Sunday

27th Sep 2020

May says No to Scottish referendum, urges unity

British prime minister Theresa May traveled to Scotland on Monday (27 March) to dissuade Scottish leaders from pushing for an independence referendum from London two days before Brexit is triggered.

May’s turbulent week, that will reach its climax on Wednesday when she formally invokes Article 50 of the Lisbon Treaty to take the UK out of the EU, started by trying to keep her own country together.

Read and decide

Join EUobserver today

Support quality EU news

Get instant access to all articles — and 20 years of archives. 14-day free trial.

... or subscribe as a group

Scottish first minister Nicola Sturgeon surprised May two weeks ago by calling for a second independence vote before Brexit takes place.

Sturgeon argued that the interests of Scotland, which voted overwhelmingly to remain in the EU in last year’s UK referendum, were not being taken seriously by May.

Scotland, for instance, wanted to remain in the single market, as the whole of the UK will cease its membership.

The Scottish parliament is expected to back the call for the plebiscite on Tuesday, even though it still needs London’s approval to go ahead.

The British PM has already said, she disagrees with the timing of the independence bid.

That lead to a tough war of words between the two leaders with Sturgeon arguing it was “undemocratic” for London to refuse the referendum.

On Monday, May said again that she would not allow it go ahead on Scotland’s timetable.

Before meeting Sturgeon, May said she wanted a “more united nation” and that she would fight for the interests of all parts of Britain.

She reiterated that it was “not the time” for the Scottish referendum and that it would be unfair to voters to decide on something before all the facts of Britain's terms of exit from the EU were known.

Sturgeon had called for the referendum to come at the end of 2018 or beginning of 2019, before the two-year EU negotiating period expired, and the UK automatically became a “third country”.

But May said in a speech to aid and development officials in East Kilbride that "Now is the time when we should be pulling together, not hanging apart. Pulling together to make sure we get the best possible deal for the whole of the UK."

She also argued that together the UK would be an “unstoppable force”.

She said her government would respect and stregthen the devolution settlements, but would never allow the "Union to become looser and weaker, or our people to drift apart"

Norther Ireland debacle

May’s government is at the same time scrambling to urge parties in Northern Ireland to reach a deal on the regional government In Belfast.

Sinn Fein, which won the election earlier this month, has called for a Scottish-type independence vote.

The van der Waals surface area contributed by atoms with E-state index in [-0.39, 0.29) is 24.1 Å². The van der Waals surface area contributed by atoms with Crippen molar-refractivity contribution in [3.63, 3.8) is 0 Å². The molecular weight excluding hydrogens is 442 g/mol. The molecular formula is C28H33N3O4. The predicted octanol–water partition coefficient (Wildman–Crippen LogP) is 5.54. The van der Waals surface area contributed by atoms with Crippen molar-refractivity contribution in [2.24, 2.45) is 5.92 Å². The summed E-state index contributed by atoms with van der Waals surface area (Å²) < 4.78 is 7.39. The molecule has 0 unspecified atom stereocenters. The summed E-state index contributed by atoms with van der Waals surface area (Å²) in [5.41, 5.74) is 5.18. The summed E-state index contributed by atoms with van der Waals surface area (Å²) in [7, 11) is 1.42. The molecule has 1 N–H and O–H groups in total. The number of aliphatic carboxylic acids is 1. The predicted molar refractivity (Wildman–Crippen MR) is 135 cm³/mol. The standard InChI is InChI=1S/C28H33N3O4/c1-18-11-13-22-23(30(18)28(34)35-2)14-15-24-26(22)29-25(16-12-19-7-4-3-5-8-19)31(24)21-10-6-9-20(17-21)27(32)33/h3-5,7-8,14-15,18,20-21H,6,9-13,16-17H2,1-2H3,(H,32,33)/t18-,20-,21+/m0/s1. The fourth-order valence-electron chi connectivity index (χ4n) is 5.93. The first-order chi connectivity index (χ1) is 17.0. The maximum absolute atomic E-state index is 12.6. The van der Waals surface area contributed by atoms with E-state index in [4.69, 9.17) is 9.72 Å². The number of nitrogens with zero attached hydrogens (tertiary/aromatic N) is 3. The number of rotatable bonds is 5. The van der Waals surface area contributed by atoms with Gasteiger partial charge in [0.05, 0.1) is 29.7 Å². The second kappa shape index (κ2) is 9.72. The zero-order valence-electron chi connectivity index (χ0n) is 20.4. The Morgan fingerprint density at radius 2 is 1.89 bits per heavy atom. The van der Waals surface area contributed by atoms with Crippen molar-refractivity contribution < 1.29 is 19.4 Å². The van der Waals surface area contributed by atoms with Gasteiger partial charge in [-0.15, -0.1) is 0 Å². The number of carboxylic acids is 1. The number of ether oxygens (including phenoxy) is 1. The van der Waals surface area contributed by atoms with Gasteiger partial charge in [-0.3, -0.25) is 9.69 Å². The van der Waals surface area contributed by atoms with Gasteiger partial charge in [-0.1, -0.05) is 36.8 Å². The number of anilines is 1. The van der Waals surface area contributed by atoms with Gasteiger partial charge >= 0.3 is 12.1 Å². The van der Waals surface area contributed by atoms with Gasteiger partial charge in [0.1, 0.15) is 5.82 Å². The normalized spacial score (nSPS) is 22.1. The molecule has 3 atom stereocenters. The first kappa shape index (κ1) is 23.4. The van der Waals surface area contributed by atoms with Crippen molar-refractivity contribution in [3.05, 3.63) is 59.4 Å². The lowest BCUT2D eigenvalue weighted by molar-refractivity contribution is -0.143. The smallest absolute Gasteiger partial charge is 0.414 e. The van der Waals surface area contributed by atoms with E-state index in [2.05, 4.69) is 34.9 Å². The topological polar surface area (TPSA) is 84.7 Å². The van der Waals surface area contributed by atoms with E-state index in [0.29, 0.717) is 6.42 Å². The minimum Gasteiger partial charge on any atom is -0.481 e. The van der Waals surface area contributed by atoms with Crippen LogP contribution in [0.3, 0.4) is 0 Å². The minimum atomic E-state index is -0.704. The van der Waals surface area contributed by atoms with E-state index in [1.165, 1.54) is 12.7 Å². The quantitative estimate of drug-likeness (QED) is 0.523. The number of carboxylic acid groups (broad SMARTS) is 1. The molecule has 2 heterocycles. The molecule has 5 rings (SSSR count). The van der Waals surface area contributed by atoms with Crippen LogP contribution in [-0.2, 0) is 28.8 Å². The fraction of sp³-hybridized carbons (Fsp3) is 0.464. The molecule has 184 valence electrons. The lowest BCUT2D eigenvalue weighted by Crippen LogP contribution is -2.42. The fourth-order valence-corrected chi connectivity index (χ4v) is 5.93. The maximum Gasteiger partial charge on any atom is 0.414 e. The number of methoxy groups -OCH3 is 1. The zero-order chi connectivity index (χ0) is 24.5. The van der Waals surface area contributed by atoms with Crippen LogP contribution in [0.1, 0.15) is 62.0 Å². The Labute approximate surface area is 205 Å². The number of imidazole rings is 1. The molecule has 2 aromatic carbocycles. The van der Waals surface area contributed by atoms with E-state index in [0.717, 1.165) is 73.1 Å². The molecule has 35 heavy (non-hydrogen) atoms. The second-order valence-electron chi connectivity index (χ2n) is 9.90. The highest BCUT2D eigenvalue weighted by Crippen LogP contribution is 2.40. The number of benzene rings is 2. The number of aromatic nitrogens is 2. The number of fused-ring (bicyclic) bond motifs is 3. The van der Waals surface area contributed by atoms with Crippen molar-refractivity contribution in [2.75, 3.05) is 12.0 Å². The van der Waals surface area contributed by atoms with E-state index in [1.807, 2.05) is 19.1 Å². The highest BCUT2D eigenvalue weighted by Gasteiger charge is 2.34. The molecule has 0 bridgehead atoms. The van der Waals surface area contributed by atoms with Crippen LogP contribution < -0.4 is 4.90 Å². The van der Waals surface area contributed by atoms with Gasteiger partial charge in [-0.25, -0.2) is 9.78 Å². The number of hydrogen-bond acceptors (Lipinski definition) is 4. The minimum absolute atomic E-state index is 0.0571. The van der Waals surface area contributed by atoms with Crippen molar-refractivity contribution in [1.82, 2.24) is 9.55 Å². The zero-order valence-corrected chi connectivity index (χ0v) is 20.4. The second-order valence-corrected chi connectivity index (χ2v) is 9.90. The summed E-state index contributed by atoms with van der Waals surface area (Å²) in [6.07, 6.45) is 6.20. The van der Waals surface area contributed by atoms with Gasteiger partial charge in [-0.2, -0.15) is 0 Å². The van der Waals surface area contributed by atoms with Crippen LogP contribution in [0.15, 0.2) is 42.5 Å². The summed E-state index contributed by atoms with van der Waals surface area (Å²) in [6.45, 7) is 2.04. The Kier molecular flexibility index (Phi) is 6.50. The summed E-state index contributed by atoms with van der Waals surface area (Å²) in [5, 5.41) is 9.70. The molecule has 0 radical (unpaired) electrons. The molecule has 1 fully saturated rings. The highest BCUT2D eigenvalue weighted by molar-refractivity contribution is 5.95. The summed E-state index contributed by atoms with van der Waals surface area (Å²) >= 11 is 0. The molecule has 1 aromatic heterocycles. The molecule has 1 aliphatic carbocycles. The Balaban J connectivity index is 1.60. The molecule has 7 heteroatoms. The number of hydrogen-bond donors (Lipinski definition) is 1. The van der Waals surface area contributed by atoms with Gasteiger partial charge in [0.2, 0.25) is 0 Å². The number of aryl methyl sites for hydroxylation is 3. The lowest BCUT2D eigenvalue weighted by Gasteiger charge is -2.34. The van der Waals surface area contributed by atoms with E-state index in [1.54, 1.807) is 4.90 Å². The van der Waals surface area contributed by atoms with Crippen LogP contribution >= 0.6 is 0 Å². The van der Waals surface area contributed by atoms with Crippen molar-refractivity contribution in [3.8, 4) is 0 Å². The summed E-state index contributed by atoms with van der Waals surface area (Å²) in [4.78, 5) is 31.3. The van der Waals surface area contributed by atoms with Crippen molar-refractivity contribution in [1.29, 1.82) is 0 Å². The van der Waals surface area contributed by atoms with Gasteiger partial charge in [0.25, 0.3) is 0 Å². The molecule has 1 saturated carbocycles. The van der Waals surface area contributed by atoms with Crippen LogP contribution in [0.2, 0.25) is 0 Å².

Northern Ireland also voted for the UK to remain in the EU.

The future status of its frontier with the Republic of Ireland, where border controls could return once the UK leaves the EU, is a key issue in the Brexit talks.

May to Scotland: 'Now is not the time' for referendum

The UK prime minister did not rule out a new Scottish referendum, but disputes the timetable. The Scottish first minister responded by accusing London of trying to "undemocratically" block Scots from deciding their fate post-Brexit.

British PM rebukes Scottish single market plans

Theresa May labels Scottish proposals to remain part of Europe's trade area after Brexit as "impractical" and says they rely on assumptions about Scotland that cannot be accepted.

MEPs draw 'red lines' on Brexit deal

MEPs will stress that the UK and EU members have no right to conclude separate deals during Brexit talks, according to a draft resolution seen by EUobserver.

EU warns UK to abide by Brexit political declaration

"No significant progress" has been made on the latest round of talks between the UK and EU on how their relationship should look from January, according to Michel Barnier. The EU told UK to stick to its prior commitments.

Stakeholders' Highlights

  1. Nordic Council of MinistersNordic Council meets Belarusian opposition leader Svetlana Tichanovskaja
  2. Nordic Council of MinistersNordic Region to invest DKK 250 million in green digitalised business sector
  3. UNESDAReducing packaging waste – a huge opportunity for circularity
  4. Nordic Council of MinistersCOVID-19 halts the 72nd Session of the Nordic Council in Iceland
  5. Nordic Council of MinistersCivil society a key player in integration
  6. UNESDANext generation Europe should be green and circular

Latest News

  1. Berlin repeats support for EU human rights sanctions
  2. China's carbon pledge at UN sends 'clear message' to US
  3. Far right using pandemic to win friends in Germany
  4. Visegrad countries immediately push back on new migration pact
  5. Why no EU progress on Black Lives Matter?
  6. EU migration pact to deter asylum
  7. 'Era of EU naivety ends', MEP pledges on foreign meddling
  8. Anti-mask protesters pose challenge for EU authorities

Stakeholders' Highlights

  1. Nordic Council of MinistersNEW REPORT: Eight in ten people are concerned about climate change
  2. UNESDAHow reducing sugar and calories in soft drinks makes the healthier choice the easy choice
  3. Nordic Council of MinistersGreen energy to power Nordic start after Covid-19
  4. European Sustainable Energy WeekThis year’s EU Sustainable Energy Week (EUSEW) will be held digitally!
  5. Nordic Council of MinistersNordic states are fighting to protect gender equality during corona crisis
  6. UNESDACircularity works, let’s all give it a chance

Join EUobserver

Support quality EU news

Join us